Increasingly, public health departments are designing and engaging in complex operations-based full-scale exercises to test multiple public health preparedness response capabilities. The U.S. Department of Homeland Security’s Homeland Security Exercise and Evaluation Program (HSEEP) supplies benchmark guidelines that provide a framework for both the design and the evaluation of drills and exercises; however, the HSEEP framework does not easily manage the development and evaluation of multiple, operations-based, parallel exercises combined into one complex large-scale event.
Using lessons learned from the planning of the Mississippi State Department of Health Emergency Support Function-8 involvement in National Level Exercise 2011, Dr. Lisa C. McCormick, assistant professor in the department of health care organization and policy at the University of Alabama at Birmingham, developed an expanded exercise planning model that is HSEEP compliant but accounts for increased exercise complexity and is more functional for public health. Co-investigators include department colleagues Dr. Lisle Hites, assistant professor; Dr. Andrew C. Rucks, professor; and Dr. Peter M. Ginter, professor; as well as Ms. Jessica F. Wakelee, program director II in the evaluation and assessment core.
The Expanded HSEEP (E-HSEEP) model was developed by changes in the HSEEP exercise planning process in areas that include the Exercise Plan, Controller/Evaluator Handbook, Evaluation Plan, and After Action Report and Improvement Plan. The E-HSEEP model was tested and refined during the planning and evaluation of Mississippi’s State-level Emergency Support Function-8 exercises in 2012 and 2013. As a result of using the E-HSEEP model, it was found that Mississippi State Department of Health was able to capture strengths, lessons learned, and areas for improvement, as well as to identify micro-level issues that may have been missed using the traditional HSEEP framework.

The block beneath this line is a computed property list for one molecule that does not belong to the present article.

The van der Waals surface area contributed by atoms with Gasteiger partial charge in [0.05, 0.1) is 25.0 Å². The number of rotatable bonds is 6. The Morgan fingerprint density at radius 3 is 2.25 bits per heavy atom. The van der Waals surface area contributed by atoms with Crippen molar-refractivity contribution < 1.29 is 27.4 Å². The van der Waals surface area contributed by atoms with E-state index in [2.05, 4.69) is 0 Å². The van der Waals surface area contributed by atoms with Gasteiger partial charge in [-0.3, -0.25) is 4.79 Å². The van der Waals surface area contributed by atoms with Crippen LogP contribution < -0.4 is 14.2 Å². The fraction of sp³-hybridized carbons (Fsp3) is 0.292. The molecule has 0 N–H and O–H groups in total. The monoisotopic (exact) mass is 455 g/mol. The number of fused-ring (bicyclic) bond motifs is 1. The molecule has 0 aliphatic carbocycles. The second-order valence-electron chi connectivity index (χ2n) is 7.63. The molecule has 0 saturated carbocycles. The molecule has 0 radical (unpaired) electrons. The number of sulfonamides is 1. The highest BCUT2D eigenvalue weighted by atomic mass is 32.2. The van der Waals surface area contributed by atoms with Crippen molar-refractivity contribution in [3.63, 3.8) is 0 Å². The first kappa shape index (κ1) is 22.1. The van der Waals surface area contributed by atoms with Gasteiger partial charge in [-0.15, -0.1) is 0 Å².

The South Central Preparedness & Emergency Response Learning Center—part of the South Central Public Health Partnership, which has the goal of preparing a public health workforce that is able “to perform the essential public health services and respond to natural disasters, infectious disease outbreaks, bioterrorism, and other public health emergencies,” on which the UAB researchers serve as faculty and staff—has created an Excel-based E-HSEEP tool that will allow practice partners to build a database to track corrective actions and to conduct many different types of analyses and comparisons. “Planning and Executing Complex Large-Scale Exercises” was published in the September-October Journal of Public Health Management & Practice.
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